the motion came five years after the entry of judgment and because the court never ordered the forfeiture of his assets at sentencing. As to timing, a court always has jurisdiction to enforce a defendant's obligations under a plea agreement unless the government too has breached, a position that Collins has not developed on appeal. See United States v. Kelly, 337 F.3d 897, 901 (7th Cir. 2003) (recognizing defendant's breach of plea agreement); United States v. Sowemimo, 335 F.3d 567, 570-72 (7th Cir. 2003) (same); United States v. Frazier, 213 F.3d 409, 419 (7th Cir. 2000) (same). Though courts have not explicitly stated the source of this jurisdiction, we note that it is secured by 28 U.S.C. § 1345, which provides to the federal district courts "original jurisdiction of all civil actions, suits or proceedings commenced by the United States." The motion in this case was a proceeding initiated by the government to enforce its rights under the plea agreement. This brings its actions within the ambit of § 1345. Contrary to Collins's arguments, it does not matter how many years have passed since the district court issued judgment because under § 1345 all that matters for purposes of jurisdiction is that the government initiated the proceeding. Likewise, Collins's argument that the district court lacked jurisdiction because it never ordered a forfeiture of his assets at sentencing is unavailing. The government need not specifically seek to enforce an order of forfeiture to satisfy the conditions for jurisdiction under § 1345; the statute covers all government-initiated proceedings. We turn, therefore, to Collins's argument that the district court erred in finding that he was in breach of his plea agreement. Analogizing to the enforcement of civil settlement agreements, the government suggests that we review the court's finding for abuse of discretion. But because the court made only a factual finding of breach and awarded no relief, we think this factual determination,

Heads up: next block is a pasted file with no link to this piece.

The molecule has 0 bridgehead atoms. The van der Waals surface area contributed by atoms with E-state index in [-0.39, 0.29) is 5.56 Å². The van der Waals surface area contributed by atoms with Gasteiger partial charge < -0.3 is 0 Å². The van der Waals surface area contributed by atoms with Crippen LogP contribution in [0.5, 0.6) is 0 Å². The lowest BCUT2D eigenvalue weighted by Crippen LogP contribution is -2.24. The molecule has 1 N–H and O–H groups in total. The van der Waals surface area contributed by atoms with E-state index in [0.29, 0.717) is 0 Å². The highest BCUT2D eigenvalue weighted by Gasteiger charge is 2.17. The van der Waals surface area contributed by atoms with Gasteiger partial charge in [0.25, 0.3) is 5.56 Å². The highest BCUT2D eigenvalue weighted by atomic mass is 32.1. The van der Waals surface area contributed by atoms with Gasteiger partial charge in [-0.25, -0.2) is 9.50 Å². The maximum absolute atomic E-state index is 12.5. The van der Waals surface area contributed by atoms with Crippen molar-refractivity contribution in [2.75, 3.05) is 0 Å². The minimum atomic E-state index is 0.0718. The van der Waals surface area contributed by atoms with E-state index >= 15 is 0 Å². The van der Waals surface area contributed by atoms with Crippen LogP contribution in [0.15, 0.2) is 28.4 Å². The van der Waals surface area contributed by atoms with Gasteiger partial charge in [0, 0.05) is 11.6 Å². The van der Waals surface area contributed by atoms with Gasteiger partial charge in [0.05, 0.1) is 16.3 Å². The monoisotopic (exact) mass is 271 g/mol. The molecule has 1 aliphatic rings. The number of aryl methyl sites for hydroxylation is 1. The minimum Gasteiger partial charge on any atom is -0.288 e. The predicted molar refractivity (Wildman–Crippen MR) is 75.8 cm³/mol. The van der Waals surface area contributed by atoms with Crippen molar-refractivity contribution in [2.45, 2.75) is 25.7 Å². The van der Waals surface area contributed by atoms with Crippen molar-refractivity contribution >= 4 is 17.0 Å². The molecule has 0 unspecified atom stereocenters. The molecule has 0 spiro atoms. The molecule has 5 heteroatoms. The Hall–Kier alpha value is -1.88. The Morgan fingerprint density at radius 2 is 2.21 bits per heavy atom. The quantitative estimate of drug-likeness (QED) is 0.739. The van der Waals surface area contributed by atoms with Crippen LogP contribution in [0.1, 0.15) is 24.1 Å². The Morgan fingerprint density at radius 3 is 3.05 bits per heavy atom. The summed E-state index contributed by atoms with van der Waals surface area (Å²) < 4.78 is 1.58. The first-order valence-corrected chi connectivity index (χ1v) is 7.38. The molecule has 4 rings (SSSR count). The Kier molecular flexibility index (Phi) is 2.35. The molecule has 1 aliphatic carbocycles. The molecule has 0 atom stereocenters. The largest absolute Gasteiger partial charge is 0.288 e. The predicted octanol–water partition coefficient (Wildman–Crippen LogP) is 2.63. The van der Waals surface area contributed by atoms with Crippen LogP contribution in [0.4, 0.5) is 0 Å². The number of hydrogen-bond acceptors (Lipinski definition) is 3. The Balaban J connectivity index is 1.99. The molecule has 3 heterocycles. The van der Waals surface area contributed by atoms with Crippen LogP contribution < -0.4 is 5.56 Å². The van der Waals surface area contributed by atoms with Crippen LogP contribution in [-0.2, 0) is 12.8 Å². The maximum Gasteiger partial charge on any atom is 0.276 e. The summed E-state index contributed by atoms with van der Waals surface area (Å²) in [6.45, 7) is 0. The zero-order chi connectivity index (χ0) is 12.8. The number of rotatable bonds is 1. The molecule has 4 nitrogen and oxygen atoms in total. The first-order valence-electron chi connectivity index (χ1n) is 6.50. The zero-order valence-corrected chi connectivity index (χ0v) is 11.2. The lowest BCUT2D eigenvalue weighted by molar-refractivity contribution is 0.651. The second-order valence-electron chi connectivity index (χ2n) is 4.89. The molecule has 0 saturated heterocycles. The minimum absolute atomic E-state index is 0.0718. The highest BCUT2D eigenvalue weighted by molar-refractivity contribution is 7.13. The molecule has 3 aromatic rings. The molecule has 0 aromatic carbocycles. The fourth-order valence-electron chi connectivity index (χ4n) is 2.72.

like factual determinations in general, should be reviewed for clear error. See, e.g., Winkler v. Gates, 481 F.3d 977, 882 (7th Cir. 2007). There was no clear error here. In exchange for his plea, reduced sentence, and the permitted family trust fund, Collins agreed to recover and forfeit the funds in Liechtenstein to the government. But instead he aggressively prevented the forfeiture. The only evidence Collins identifies in support of his argument that he did not breach is the letter sent from the government to his counsel. He offers this letter without any context to aid in its interpretation. Nowhere in the letter does the government tell him that he could contest the recovery of the funds and keep them himself without breaching his plea agreement. Consequently he has not shown that the district court's finding of breach was a clear error. Collins's final argument is moot. He argues that the government was not permitted to seek a preliminary order of forfeiture in the district court because it had not sought such an order at sentencing. But the district court's final order did not award such relief. AFFIRMED. A true Copy: Teste: ________________________________ Clerk of the United States Court of Appeals for the Seventh Circuit